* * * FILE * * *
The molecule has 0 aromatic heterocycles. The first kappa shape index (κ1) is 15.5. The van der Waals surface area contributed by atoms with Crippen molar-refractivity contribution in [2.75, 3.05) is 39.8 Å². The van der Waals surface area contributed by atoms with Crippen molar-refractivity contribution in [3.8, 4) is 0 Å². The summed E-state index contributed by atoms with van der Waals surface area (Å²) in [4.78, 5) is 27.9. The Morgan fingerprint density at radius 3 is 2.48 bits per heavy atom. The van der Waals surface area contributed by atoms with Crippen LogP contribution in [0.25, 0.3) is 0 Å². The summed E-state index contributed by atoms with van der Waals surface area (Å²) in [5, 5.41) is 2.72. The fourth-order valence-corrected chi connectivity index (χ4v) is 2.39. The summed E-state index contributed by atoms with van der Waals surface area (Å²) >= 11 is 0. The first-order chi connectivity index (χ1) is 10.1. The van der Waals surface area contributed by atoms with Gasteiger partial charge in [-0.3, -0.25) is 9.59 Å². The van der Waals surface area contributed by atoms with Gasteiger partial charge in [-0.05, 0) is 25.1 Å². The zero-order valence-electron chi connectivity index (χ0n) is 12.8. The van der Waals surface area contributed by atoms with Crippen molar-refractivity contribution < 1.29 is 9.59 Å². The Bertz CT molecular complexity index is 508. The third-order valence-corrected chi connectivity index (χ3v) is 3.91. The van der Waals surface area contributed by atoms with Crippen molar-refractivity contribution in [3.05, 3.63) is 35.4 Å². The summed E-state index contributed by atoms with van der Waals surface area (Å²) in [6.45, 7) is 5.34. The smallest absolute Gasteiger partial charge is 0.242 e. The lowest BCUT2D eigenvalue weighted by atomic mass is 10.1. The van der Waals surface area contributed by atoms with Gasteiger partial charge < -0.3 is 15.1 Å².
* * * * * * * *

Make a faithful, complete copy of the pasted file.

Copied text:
The molecule has 0 aromatic heterocycles. The first kappa shape index (κ1) is 15.5. The van der Waals surface area contributed by atoms with Crippen molar-refractivity contribution in [2.75, 3.05) is 39.8 Å². The van der Waals surface area contributed by atoms with Crippen molar-refractivity contribution in [3.8, 4) is 0 Å². The summed E-state index contributed by atoms with van der Waals surface area (Å²) in [4.78, 5) is 27.9. The Morgan fingerprint density at radius 3 is 2.48 bits per heavy atom. The van der Waals surface area contributed by atoms with Crippen LogP contribution in [0.25, 0.3) is 0 Å². The summed E-state index contributed by atoms with van der Waals surface area (Å²) in [5, 5.41) is 2.72. The fourth-order valence-corrected chi connectivity index (χ4v) is 2.39. The summed E-state index contributed by atoms with van der Waals surface area (Å²) >= 11 is 0. The first-order chi connectivity index (χ1) is 10.1. The van der Waals surface area contributed by atoms with Gasteiger partial charge in [-0.3, -0.25) is 9.59 Å². The van der Waals surface area contributed by atoms with Gasteiger partial charge in [-0.05, 0) is 25.1 Å². The zero-order valence-electron chi connectivity index (χ0n) is 12.8. The van der Waals surface area contributed by atoms with Crippen molar-refractivity contribution < 1.29 is 9.59 Å². The Bertz CT molecular complexity index is 508. The third-order valence-corrected chi connectivity index (χ3v) is 3.91. The van der Waals surface area contributed by atoms with Crippen molar-refractivity contribution in [3.05, 3.63) is 35.4 Å². The summed E-state index contributed by atoms with van der Waals surface area (Å²) in [6.45, 7) is 5.34. The smallest absolute Gasteiger partial charge is 0.242 e. The lowest BCUT2D eigenvalue weighted by atomic mass is 10.1. The van der Waals surface area contributed by atoms with Gasteiger partial charge < -0.3 is 15.1 Å².